Breast cancer screening programmes: benefits outweigh harm
13. 09. 2012 | ecancer.org
A major review of breast cancer screening services in Europe, jointly led by researchers at Queen Mary, University of London, has concluded that the benefits of screening in terms of lives saved outweigh the harms caused by over-diagnosis.
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The results, which are published in a special supplement of The Journal of Medical Screening today (Thursday), show that for every 1,000 women screened every two years from the age of 50 to the age of about 68-69, between seven and nine lives would be saved, and four cases would be over-diagnosed.
The European Screening Network (EUROSCREEN) working group, with members from nine European countries where outcome of screening programmes have been assessed, reviewed the estimates of benefit in published European studies in terms of breast cancer deaths prevented, and the major harms, in particular, the rates of what are called “over-diagnosed” cancers.
- Paci, E. on behalf of EUROSCREEN Working Group (2012). Summary of the evidence of breast cancer service screening outcomes in Europe and first estimate of the benefit and harm balance sheet Journal of Medical Screening DOI: 10.1258/jms.2012.012077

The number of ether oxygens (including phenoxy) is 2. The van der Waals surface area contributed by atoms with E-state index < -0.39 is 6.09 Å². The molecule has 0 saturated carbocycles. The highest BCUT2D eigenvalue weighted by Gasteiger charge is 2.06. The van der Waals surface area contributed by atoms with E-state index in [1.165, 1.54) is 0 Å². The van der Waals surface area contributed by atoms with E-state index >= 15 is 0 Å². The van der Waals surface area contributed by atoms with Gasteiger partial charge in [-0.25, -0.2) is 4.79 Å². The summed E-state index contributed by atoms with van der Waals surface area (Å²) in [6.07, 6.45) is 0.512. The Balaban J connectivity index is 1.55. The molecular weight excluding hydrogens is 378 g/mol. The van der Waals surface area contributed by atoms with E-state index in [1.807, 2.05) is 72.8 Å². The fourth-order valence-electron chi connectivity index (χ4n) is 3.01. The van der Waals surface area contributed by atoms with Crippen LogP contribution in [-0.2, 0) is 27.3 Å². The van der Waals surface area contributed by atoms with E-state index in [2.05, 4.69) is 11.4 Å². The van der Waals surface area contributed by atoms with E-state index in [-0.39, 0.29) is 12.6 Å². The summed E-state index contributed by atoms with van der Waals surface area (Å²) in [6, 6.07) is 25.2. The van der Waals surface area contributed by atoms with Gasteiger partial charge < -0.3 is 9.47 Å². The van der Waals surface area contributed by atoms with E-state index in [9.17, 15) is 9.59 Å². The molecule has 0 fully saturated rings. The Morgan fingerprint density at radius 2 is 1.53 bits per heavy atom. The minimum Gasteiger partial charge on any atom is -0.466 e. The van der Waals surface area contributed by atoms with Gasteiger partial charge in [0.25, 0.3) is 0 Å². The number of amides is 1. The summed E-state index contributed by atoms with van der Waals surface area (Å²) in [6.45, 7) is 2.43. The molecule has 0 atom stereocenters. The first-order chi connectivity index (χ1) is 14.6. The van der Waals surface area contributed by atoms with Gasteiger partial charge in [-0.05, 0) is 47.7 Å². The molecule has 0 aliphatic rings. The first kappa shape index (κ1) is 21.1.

- Hackshaw, A. (2012). The benefits and harms of mammographic screening for breast cancer: building the evidence base using service screening programmes Journal of Medical Screening DOI: 10.1258/jms.2012.012074
- Broeders, M. (2012). The impact of mammographic screening on breast cancer mortality in Europe: a review of observational studies Journal of Medical Screening DOI: 10.1258/jms.2012.012078
- Hofvind, S. (2012). False-positive results in mammographic screening for breast cancer in Europe: a literature review and survey of service screening programmes Journal of Medical Screening DOI: 10.1258/jms.2012.012083